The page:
BUSY BEES: OUR VOLUNTEERS!
WOW! We couldn’t have done this without the aide of three most amazing volunteers. They helped to set up, stir-fry, toss salads, clean-up, scrub down, and organize so much of the behind-the-scenes action in producing Storyfest. Super Les Katsura from Walnut Creek and ENT’s loyal and vivacious intern Nina Sakamoto-Bazan came up from the SF Bay Area who joined our long-time friend and super volunteer Melani Nagao from Seattle.
All three were such an essential muscle-and-brain power for Storyfest. We set up tents for them to sleep in our forest (Camp Storyfest) and they would rise and shine each morning to make sure the meals, coffee, and tea were set up for the artists. When they weren’t on site in k-p duty they were transporting the storytellers and setting up as stage crew: mics, chairs, ticket and product tables for each of the shows. We are SOOOO grateful for the commitment, up beat energy and long hours spent each day. BIG arigatoo- gozaimasu (thank you!) to Les, Melani, and Nina… a tremendous contribution to Storyfest. And as Melani expressed: how did you do it with just the two of you before?!! (Truth: storytellers helped some before, lending a hand – like family).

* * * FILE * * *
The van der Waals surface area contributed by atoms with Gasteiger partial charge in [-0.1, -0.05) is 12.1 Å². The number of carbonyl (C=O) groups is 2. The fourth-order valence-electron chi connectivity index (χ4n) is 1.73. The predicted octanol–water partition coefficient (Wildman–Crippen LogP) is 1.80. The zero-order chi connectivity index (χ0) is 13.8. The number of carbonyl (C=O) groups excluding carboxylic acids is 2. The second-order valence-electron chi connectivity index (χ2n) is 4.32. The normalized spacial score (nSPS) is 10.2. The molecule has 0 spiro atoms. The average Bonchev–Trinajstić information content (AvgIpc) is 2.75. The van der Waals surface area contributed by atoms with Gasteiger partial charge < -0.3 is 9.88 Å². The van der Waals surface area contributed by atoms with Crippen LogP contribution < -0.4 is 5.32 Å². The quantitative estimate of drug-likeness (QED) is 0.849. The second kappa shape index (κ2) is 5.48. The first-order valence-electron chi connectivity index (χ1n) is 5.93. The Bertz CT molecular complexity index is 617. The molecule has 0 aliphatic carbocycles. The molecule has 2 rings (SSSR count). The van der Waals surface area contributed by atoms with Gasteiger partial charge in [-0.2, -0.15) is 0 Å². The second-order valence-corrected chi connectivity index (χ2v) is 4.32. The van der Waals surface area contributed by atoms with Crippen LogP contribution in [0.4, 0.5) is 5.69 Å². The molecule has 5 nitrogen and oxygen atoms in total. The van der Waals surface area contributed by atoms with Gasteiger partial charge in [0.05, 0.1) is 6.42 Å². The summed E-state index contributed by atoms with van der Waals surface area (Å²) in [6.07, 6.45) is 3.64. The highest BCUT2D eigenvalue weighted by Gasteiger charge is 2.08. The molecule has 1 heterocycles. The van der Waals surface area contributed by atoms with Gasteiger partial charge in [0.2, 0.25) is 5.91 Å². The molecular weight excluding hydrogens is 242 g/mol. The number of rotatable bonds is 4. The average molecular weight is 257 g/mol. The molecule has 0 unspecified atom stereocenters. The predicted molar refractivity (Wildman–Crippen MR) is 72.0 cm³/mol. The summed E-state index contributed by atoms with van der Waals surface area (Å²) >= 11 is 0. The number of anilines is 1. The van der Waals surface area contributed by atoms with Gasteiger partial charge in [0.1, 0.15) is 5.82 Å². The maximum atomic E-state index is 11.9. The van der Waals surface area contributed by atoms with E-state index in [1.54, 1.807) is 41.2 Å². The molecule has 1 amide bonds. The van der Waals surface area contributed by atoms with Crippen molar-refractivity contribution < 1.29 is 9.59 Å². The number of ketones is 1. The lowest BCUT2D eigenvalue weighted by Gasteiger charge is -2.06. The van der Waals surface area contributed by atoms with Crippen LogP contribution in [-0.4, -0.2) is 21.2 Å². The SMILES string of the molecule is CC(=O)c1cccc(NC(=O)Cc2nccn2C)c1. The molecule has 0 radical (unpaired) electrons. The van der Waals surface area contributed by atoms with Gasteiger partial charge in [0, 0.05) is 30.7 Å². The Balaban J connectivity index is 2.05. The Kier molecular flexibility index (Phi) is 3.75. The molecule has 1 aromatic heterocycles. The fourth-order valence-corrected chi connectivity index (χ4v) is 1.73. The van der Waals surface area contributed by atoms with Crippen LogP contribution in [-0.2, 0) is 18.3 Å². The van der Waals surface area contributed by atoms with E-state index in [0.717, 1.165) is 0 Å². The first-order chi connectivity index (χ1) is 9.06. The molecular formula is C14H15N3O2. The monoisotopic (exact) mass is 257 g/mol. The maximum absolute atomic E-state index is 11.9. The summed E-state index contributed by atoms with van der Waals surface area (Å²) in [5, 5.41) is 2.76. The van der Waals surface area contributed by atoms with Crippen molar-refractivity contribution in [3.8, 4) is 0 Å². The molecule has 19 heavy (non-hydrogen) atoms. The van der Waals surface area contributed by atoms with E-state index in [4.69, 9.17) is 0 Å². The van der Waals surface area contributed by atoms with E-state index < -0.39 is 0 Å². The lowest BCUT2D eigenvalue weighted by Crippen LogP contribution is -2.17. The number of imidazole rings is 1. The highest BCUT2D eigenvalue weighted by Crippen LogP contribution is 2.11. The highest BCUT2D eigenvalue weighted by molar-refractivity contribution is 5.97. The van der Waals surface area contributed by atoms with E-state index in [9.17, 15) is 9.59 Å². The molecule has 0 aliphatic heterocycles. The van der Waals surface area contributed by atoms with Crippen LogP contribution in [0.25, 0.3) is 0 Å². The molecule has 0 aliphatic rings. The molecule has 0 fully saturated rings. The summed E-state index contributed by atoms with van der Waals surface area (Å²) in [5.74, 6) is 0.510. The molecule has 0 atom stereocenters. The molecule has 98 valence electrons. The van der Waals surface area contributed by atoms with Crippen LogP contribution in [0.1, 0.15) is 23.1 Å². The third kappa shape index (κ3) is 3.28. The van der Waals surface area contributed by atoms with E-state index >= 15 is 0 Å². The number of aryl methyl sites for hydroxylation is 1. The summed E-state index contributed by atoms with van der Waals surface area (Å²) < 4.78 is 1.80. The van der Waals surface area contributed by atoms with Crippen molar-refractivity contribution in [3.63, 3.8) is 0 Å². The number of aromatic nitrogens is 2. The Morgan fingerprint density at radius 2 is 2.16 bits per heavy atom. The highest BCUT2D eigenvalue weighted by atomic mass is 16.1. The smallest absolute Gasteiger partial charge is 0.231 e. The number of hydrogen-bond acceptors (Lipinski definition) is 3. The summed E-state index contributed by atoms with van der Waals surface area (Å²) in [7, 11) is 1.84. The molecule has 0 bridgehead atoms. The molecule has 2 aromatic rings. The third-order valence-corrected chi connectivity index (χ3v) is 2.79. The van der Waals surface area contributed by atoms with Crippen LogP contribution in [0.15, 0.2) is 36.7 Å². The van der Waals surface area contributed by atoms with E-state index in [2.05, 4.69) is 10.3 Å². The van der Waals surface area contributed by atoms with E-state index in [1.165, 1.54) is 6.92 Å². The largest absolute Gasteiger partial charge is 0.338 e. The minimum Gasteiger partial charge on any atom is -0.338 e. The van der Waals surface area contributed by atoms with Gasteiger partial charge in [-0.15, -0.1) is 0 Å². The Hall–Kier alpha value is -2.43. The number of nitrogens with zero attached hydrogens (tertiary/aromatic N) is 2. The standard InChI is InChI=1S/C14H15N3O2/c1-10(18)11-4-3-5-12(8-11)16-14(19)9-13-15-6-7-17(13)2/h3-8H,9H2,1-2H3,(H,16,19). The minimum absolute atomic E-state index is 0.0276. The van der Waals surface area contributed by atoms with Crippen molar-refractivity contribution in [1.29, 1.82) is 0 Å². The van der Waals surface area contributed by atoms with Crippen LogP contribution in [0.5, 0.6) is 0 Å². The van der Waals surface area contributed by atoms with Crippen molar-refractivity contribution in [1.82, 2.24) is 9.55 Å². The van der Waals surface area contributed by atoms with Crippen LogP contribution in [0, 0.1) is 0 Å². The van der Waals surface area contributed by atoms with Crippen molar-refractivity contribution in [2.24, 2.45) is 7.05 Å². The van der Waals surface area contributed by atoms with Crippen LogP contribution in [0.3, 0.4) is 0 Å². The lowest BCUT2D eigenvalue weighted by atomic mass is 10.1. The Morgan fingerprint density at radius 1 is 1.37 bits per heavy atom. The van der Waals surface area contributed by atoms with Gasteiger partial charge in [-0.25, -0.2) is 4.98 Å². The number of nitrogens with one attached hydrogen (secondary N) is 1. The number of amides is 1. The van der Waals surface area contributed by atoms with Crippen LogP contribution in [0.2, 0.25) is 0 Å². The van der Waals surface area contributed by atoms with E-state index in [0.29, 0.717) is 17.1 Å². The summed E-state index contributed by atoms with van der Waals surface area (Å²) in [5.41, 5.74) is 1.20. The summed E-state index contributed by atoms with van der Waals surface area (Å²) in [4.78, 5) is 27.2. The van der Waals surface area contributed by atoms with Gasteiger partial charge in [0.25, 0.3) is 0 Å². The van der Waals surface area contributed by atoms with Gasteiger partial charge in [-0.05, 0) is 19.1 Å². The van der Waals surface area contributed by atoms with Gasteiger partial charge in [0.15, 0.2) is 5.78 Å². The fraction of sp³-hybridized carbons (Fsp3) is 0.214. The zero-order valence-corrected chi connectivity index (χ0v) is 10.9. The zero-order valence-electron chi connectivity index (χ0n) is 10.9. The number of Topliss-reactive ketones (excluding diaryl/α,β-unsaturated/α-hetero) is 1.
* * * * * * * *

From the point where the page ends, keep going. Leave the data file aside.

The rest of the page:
JULY 29, MONDAY: JAMMIE TIME
They came in their “jammies”, decorated images of teddy bears and toys, and ready to cozy up on blankets… for an early evening outdoor storytime. This year we tried something different: outdoors under the trees and in the shade before the Northwest setting sun. Normally this concert for younger kids is indoors, typically crowded into the small room of the library. Summer weather was behaving so we took to the lawn and set up our stage. Thank you Orcas Library!
JULY 29, TUESDAY AFTERNOON CONCERT: WITTY & WISE:
As Nancy and I have been attending the Senior Center and several activities there on a weekly basis, we’ve gathered quite a connection with the elders of this vibrant community – or rather vibrant seniors in this community! Not at all the stereotypical, sedate and gloomy scene of many senior centers, this center is anything but lethargic… and when it comes to storytelling, they LOVE the festival drawing one of our largest crowds during the week. We are most grateful for Marla Johns, the center’s director who is new and an enthusiastic support of Storyfest.